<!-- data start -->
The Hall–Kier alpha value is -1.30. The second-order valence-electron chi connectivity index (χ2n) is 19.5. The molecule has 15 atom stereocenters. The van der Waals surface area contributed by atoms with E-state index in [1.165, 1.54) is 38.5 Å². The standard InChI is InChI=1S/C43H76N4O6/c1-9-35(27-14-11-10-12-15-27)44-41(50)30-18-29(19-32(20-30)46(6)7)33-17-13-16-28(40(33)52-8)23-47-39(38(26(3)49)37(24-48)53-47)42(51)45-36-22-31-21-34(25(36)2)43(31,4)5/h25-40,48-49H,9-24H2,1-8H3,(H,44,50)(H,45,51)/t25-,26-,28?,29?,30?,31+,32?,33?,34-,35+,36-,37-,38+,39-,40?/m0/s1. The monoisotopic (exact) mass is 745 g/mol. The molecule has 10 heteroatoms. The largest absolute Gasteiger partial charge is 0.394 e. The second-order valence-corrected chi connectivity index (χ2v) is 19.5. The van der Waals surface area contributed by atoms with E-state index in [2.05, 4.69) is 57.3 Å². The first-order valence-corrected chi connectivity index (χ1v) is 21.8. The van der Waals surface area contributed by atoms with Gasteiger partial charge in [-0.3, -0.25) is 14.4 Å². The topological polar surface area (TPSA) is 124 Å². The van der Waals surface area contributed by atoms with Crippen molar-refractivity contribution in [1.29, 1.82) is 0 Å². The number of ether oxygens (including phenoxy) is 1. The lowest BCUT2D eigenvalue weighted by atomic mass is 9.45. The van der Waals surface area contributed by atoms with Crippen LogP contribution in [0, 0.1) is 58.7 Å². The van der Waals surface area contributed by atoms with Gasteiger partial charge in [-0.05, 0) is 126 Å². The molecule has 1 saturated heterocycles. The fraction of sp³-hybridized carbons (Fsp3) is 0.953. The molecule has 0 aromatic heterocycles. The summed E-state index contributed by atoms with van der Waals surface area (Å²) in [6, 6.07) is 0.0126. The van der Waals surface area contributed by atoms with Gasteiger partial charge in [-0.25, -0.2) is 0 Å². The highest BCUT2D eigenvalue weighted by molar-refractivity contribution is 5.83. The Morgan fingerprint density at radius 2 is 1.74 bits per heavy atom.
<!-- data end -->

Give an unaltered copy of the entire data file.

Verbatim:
The Hall–Kier alpha value is -1.30. The second-order valence-electron chi connectivity index (χ2n) is 19.5. The molecule has 15 atom stereocenters. The van der Waals surface area contributed by atoms with E-state index in [1.165, 1.54) is 38.5 Å². The standard InChI is InChI=1S/C43H76N4O6/c1-9-35(27-14-11-10-12-15-27)44-41(50)30-18-29(19-32(20-30)46(6)7)33-17-13-16-28(40(33)52-8)23-47-39(38(26(3)49)37(24-48)53-47)42(51)45-36-22-31-21-34(25(36)2)43(31,4)5/h25-40,48-49H,9-24H2,1-8H3,(H,44,50)(H,45,51)/t25-,26-,28?,29?,30?,31+,32?,33?,34-,35+,36-,37-,38+,39-,40?/m0/s1. The monoisotopic (exact) mass is 745 g/mol. The molecule has 10 heteroatoms. The largest absolute Gasteiger partial charge is 0.394 e. The second-order valence-corrected chi connectivity index (χ2v) is 19.5. The van der Waals surface area contributed by atoms with E-state index in [2.05, 4.69) is 57.3 Å². The first-order valence-corrected chi connectivity index (χ1v) is 21.8. The van der Waals surface area contributed by atoms with Gasteiger partial charge in [-0.3, -0.25) is 14.4 Å². The topological polar surface area (TPSA) is 124 Å². The van der Waals surface area contributed by atoms with Crippen molar-refractivity contribution in [1.29, 1.82) is 0 Å². The number of ether oxygens (including phenoxy) is 1. The lowest BCUT2D eigenvalue weighted by atomic mass is 9.45. The van der Waals surface area contributed by atoms with Crippen LogP contribution in [0, 0.1) is 58.7 Å². The van der Waals surface area contributed by atoms with Gasteiger partial charge in [-0.05, 0) is 126 Å². The molecule has 1 saturated heterocycles. The fraction of sp³-hybridized carbons (Fsp3) is 0.953. The molecule has 0 aromatic heterocycles. The summed E-state index contributed by atoms with van der Waals surface area (Å²) in [6, 6.07) is 0.0126. The van der Waals surface area contributed by atoms with Gasteiger partial charge in [-0.25, -0.2) is 0 Å². The highest BCUT2D eigenvalue weighted by molar-refractivity contribution is 5.83. The Morgan fingerprint density at radius 2 is 1.74 bits per heavy atom.